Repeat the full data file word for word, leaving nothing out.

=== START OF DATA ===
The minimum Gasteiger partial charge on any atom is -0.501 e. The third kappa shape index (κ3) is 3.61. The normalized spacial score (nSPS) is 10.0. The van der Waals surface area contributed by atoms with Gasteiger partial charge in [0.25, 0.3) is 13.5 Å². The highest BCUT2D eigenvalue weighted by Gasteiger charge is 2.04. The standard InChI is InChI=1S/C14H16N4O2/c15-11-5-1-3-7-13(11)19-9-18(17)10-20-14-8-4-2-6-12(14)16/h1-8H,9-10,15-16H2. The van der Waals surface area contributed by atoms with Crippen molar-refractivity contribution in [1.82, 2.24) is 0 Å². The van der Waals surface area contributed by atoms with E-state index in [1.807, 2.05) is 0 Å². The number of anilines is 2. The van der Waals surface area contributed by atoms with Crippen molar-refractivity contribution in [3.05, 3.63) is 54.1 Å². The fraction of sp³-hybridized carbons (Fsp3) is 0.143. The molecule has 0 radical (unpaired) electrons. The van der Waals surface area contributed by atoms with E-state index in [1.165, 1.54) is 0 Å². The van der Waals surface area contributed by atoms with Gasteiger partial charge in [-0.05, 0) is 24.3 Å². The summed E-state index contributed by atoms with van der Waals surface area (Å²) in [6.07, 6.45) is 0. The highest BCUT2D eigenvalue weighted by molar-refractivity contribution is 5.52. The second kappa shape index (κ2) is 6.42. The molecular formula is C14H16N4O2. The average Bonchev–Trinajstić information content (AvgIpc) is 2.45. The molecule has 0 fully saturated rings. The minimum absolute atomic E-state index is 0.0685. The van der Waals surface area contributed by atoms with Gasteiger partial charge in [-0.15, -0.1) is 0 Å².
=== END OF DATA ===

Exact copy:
The minimum Gasteiger partial charge on any atom is -0.501 e. The third kappa shape index (κ3) is 3.61. The normalized spacial score (nSPS) is 10.0. The van der Waals surface area contributed by atoms with Gasteiger partial charge in [0.25, 0.3) is 13.5 Å². The highest BCUT2D eigenvalue weighted by Gasteiger charge is 2.04. The standard InChI is InChI=1S/C14H16N4O2/c15-11-5-1-3-7-13(11)19-9-18(17)10-20-14-8-4-2-6-12(14)16/h1-8H,9-10,15-16H2. The van der Waals surface area contributed by atoms with Crippen molar-refractivity contribution in [1.82, 2.24) is 0 Å². The van der Waals surface area contributed by atoms with E-state index in [1.807, 2.05) is 0 Å². The number of anilines is 2. The van der Waals surface area contributed by atoms with Crippen molar-refractivity contribution in [3.05, 3.63) is 54.1 Å². The fraction of sp³-hybridized carbons (Fsp3) is 0.143. The molecule has 0 radical (unpaired) electrons. The van der Waals surface area contributed by atoms with E-state index in [1.165, 1.54) is 0 Å². The van der Waals surface area contributed by atoms with Gasteiger partial charge in [-0.05, 0) is 24.3 Å². The summed E-state index contributed by atoms with van der Waals surface area (Å²) in [6.07, 6.45) is 0. The highest BCUT2D eigenvalue weighted by molar-refractivity contribution is 5.52. The second kappa shape index (κ2) is 6.42. The molecular formula is C14H16N4O2. The average Bonchev–Trinajstić information content (AvgIpc) is 2.45. The molecule has 0 fully saturated rings. The minimum absolute atomic E-state index is 0.0685. The van der Waals surface area contributed by atoms with Gasteiger partial charge in [-0.15, -0.1) is 0 Å².